You are currently browsing the tag archive for the ‘Army of Tennessee’ tag.
I am fortunate to live in Franklin, Tennessee. That means I have the opportunity to learn as much as I want about the battle of Franklin (30 November 1864). I publish an entire blog on the Battle of Franklin. Check it out. It has hundreds of posts and is the most comprehensive site on Franklin on the web bar none. In other words, the sites related to the Battle of Franklin give me home-court advantage.
That said . . . I visit the McGavock Confederate Cemetery several times a month. I’ve spent hours and hours walking among the graves of the nearly 1,500 Confederate soldiers buried there. I do ongoing research on many soldiers and regiments buried there.
The McGavock Confederate Cemetery is certainly one of my favorite Civil War sites in middle Tennessee, and would probably be in my top ten overall for Civil War related sites.
Here is an iMovie I made walking the cemetery.
McGavock Confederate Cemetery is a very peaceful place for me. I know the carnage and many of the horrific stories of how these young men got here, but still, there is a peace about the cemetery, with Carnton in full view, that has always yielded a sense of peace and calmness for me. I even enjoy staying past sunset and walking around in the dark evening hours.
This link will give one access to the scores of posts I have made about McGavock Cemetery.
This link takes you to my Flickr gallery where I have over 500 pictures of the cemetery archived.
So what does the Civil War Gazette award the McGavock Confederate Cemetery? Five cannisters of course!
With the loss of Tennessee in early 1862 – the capture and surrender of Forts Henry and Donelson (Feb 62) – the Union victory at Shiloh (April 62) , and the surrender of Vicksburg in July 1863; the South’s Western Theater military strategy had zero margin for error by mid/late 1864.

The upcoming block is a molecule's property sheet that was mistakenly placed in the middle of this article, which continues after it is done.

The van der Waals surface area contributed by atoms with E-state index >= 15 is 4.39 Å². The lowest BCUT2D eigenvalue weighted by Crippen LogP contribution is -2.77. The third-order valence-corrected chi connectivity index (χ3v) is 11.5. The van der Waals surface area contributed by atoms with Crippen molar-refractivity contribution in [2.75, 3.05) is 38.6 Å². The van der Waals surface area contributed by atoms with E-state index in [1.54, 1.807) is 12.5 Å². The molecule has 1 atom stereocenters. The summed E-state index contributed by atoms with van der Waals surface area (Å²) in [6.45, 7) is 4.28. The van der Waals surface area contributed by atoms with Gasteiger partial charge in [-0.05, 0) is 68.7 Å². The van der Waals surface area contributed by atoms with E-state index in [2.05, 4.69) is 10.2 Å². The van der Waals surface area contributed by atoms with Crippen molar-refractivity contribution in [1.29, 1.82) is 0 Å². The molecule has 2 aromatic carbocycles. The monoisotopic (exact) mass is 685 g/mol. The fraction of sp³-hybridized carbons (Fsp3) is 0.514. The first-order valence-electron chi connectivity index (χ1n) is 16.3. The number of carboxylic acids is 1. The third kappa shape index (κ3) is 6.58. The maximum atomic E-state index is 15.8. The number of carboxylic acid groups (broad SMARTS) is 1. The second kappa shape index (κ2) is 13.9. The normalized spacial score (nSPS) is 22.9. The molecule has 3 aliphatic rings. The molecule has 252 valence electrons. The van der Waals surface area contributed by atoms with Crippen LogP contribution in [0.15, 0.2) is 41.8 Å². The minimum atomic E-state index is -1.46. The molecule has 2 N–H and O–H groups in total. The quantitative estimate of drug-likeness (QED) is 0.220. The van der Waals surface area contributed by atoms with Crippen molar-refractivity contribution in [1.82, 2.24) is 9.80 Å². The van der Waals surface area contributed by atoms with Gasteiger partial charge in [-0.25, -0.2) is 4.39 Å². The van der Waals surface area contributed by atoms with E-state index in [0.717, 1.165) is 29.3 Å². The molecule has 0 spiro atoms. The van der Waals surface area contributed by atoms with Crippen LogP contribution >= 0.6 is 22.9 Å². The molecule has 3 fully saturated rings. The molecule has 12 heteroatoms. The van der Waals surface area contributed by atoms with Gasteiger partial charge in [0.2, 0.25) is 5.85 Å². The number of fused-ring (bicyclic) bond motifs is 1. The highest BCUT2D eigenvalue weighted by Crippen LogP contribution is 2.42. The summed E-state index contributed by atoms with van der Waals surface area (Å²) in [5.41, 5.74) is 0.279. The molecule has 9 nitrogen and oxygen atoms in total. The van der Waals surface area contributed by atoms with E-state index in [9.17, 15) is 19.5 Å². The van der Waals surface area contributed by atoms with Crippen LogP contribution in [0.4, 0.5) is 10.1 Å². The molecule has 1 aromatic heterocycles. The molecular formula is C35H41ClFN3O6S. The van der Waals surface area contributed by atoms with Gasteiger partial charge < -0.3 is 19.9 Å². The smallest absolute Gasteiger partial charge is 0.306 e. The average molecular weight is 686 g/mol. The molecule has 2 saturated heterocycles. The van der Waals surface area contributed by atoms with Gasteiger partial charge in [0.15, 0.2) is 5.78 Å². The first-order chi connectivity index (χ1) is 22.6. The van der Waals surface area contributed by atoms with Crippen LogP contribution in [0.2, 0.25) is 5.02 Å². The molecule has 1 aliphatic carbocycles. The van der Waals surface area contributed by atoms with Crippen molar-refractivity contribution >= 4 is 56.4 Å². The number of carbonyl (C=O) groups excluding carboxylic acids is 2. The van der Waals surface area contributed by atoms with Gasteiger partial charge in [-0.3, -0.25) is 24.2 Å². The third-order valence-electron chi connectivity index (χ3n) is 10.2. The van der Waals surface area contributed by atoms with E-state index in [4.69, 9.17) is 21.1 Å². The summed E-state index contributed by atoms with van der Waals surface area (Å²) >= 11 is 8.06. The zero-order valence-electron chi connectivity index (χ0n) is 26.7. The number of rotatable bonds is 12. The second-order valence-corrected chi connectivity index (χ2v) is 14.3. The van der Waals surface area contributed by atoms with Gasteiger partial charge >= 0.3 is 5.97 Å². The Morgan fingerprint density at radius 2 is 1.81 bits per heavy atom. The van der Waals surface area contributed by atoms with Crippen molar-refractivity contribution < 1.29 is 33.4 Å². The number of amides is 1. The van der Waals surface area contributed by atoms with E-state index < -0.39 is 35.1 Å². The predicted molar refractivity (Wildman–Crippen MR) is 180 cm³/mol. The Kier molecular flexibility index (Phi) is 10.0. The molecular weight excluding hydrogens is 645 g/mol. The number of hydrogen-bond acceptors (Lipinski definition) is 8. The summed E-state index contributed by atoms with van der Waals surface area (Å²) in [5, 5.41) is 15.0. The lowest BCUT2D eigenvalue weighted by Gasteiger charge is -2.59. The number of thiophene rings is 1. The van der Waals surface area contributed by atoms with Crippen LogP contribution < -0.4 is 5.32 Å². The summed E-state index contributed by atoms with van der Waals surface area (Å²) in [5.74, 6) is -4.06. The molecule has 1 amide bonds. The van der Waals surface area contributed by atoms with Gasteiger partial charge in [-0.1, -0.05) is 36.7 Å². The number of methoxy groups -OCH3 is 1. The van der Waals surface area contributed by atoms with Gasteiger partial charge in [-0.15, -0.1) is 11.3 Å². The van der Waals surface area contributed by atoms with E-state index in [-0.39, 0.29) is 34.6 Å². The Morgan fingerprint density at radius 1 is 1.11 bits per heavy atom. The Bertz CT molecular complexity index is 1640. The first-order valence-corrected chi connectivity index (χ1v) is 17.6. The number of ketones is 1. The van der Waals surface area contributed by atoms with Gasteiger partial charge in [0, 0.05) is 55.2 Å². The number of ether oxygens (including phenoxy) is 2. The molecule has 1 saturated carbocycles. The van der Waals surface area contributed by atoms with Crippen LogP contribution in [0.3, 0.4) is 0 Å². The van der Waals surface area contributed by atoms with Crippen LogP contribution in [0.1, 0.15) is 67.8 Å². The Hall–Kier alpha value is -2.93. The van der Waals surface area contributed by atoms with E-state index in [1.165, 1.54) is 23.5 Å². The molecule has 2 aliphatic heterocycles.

In light of that background, John Bell Hood seems to have singlehandedly cost the war for the South, or the Western Theater, at the very least, due to his performance in the last six months of 1864, having assumed command of the Army of Tennessee on July 17th, 1864.
a. Hood lost Atlanta on his watch, even though he’d say Johnston lost it. But, Hood wreckless, fight at any cost attitude (having assumed command in mid July 1864) resulted in losing 20,000 men in nine days after he took the AoT over. Hood hastened the loss of Atlanta and then his loss of the supply train to the Federals only showed his strategy for Atlanta was an inch thick. He then over-estimated his ability to draw Sherman out into a fight in the open. Sherman was brilliant in Atlanta.
b. Hood saw some measure of success in the Eastern Theater as a Brigade commander but seems to have had an almost racial dislike for the soldier in the Western Theater. He seemed to think the ANV soldier was superior in essence to the Western Theater soldier.
c. His loss of his leg and arm (1863) probably caused him to over-compensate for being less a man, in his own mind. Then throw in his failure to win the love of Preston Buck and you have a man with mixed passions in 1864.
d. He was no mental heavyweight. He barely survived West Point. He clearly lacked strategic and logistical/administrative abilities. He was a good Brigade Commander because he did not have to execute on those higher levels. A fighter he was. Being able to translate the will and passion to fight in light of the ‘then’-modern technologies, strategies and challenges was another thing.